If your phone’s normal peak performance has reduced greatly, then you should go check your apps.
Some run in the background, while some use Bluetooth or cellular data at an alarming rate. As a result, they can end up zapping your battery life right away.
To find out who these culprits are, go to Settings > Battery. Here, you’ll see which apps have zapped out your phone’s juice in the last 24 hours/10 days.
If there are battery-draining apps that you don’t use, it’ll be wise to uninstall them right away.
7. Limit Background App Refresh Services
Although you’re not using some apps right now, they can refresh automatically. As a result, they end up emptying your battery (and sadly, your data allowance too.)
The good news is you can turn off this option – or allow just a handful of apps to do so. You can do so by heading to Settings > General > Background App Refresh.
8. Modify Location Services
As the name suggests, location services enable websites and programs to determine where you are. While it’s helpful, it can reduce battery life significantly.
To limit location services and save juice, go to Settings. Tap Privacy > Location Services. Here, you can modify each app’s location usage to:
- Ask Next Time
- While Using the App
As ‘Always’ will drain your battery the most, only retain this setting for apps that need it. But, if you ask me, the ‘Ask Next Time’ and ‘While Using the App’ options should suffice.
9. Limit Bluetooth Access
As I’ve discussed above, connections such as Bluetooth can reduce your phone’s maximum capacity. So to prevent this from happening, you’ll want to modify your apps’ Bluetooth access.
It’s only a matter of going to Settings > Privacy > Bluetooth.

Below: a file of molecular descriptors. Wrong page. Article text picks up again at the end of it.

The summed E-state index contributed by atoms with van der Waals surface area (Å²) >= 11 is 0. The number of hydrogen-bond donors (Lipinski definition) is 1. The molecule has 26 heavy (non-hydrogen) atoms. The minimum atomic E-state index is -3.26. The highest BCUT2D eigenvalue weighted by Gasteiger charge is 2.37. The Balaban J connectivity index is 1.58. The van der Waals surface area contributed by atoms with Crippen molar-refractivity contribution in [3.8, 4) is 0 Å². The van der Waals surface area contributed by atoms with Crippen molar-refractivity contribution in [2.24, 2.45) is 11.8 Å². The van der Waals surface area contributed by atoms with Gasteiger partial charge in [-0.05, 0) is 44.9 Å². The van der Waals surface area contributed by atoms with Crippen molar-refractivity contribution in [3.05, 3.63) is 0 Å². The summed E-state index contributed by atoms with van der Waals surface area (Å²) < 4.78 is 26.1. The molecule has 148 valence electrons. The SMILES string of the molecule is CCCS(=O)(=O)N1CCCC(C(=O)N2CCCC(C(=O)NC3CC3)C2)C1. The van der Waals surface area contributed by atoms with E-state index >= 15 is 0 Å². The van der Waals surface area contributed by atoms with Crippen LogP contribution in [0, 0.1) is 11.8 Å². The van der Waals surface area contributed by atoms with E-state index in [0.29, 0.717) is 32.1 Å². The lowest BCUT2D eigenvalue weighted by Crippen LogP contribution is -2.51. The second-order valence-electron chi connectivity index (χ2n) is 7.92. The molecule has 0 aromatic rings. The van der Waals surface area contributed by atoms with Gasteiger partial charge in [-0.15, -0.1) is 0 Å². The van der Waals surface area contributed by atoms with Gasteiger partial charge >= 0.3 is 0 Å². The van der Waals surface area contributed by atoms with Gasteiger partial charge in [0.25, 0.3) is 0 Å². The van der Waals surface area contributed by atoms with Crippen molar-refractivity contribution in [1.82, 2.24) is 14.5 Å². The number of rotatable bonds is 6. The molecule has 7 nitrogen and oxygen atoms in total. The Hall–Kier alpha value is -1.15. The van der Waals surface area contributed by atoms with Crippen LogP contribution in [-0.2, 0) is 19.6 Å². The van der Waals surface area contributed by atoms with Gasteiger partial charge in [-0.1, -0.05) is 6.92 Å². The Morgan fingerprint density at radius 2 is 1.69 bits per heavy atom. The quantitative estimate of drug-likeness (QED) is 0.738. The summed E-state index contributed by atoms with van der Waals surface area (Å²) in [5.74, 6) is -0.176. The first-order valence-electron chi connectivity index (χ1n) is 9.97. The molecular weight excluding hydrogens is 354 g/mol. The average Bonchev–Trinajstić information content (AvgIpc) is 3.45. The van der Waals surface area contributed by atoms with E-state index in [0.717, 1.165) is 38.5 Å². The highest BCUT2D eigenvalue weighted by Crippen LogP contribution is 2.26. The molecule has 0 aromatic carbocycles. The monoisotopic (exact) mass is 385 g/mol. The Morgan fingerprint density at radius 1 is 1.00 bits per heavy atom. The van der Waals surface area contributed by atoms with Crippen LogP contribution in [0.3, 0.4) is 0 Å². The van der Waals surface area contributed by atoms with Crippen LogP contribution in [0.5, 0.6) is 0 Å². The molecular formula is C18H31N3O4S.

Disable the access for several apps, except, say, for that your AirPods and/or Apple Watches.
10. Change Mail Fetch Settings
Your email inbox updates itself regularly, which is good if you need to get hold of those new messages right away. But if you want to save your battery life, then you may want to turn this option off.
All you need to do is go to Settings > Mail > Accounts. Tap on ‘Fetch New Data’ and turn off ‘Push.’
You can also manipulate the settings to change the data fetch from ‘Automatic’ to ‘Manual,’ ‘Every 15 Minutes,’ or ‘Every 30 Minutes.’
11. Deactivate Automatic Downloads and Updates
When you download or update apps, you end up fixing bugs and improving the security of your phone. But, as with most actions in this list, doing so automatically can drain your phone’s battery life.
If you’d rather update your phone manually, go to Settings > General > Software Updates. Tap ‘Automatic Updates’ and turn it off.
12. Use WiFi Instead of Cellular Data
If you have ready access to WiFi, use it instead of your Cellular Data. Not only will this cut data charges for streaming or automatic downloads, but it will also keep your iPhone running longer too.
13. Turn on Airplane Mode in No/Low-Signal Locations
If you find yourself in an area where the cellular signal is dead (or spotty at best), then you should turn the Airplane mode on.
See, this feature turns off most wireless features – except Bluetooth. As such, it prevents your phone from draining its battery by repeatedly seeking out a signal. Of course, I only recommend this in situations where you don’t require cellular service.
14. Enable Optimized Battery Charging
As I’ve explained above, chemical aging can seriously affect your phone’s peak performance capability. However, you can extend your present battery’s lifespan with optimized charging.
With this setting, your iPhone gets to know your charging schedule – so that it can wait until it charges up to 80%. As a result, battery aging is greatly reduced.
If your battery capacity is already below 80%, it will be wise to get a battery replacement right away.
Tip: Do note that you can get this replacement for free if your battery is still under the one-year warranty – or if you have purchased AppleCare+ from your service provider.
Your phone’s battery health can go down quickly because of chemical aging, extreme temperatures, connections, and app usage.
To prevent the battery from getting drained – and to avoid unexpected shutdowns along the way, you can utilize low power mode, reduce screen brightness, and limit app or connection usage, among many other things.
Do you have more questions about iPhone battery health? Just post a comment below and I’ll be more than happy to reply!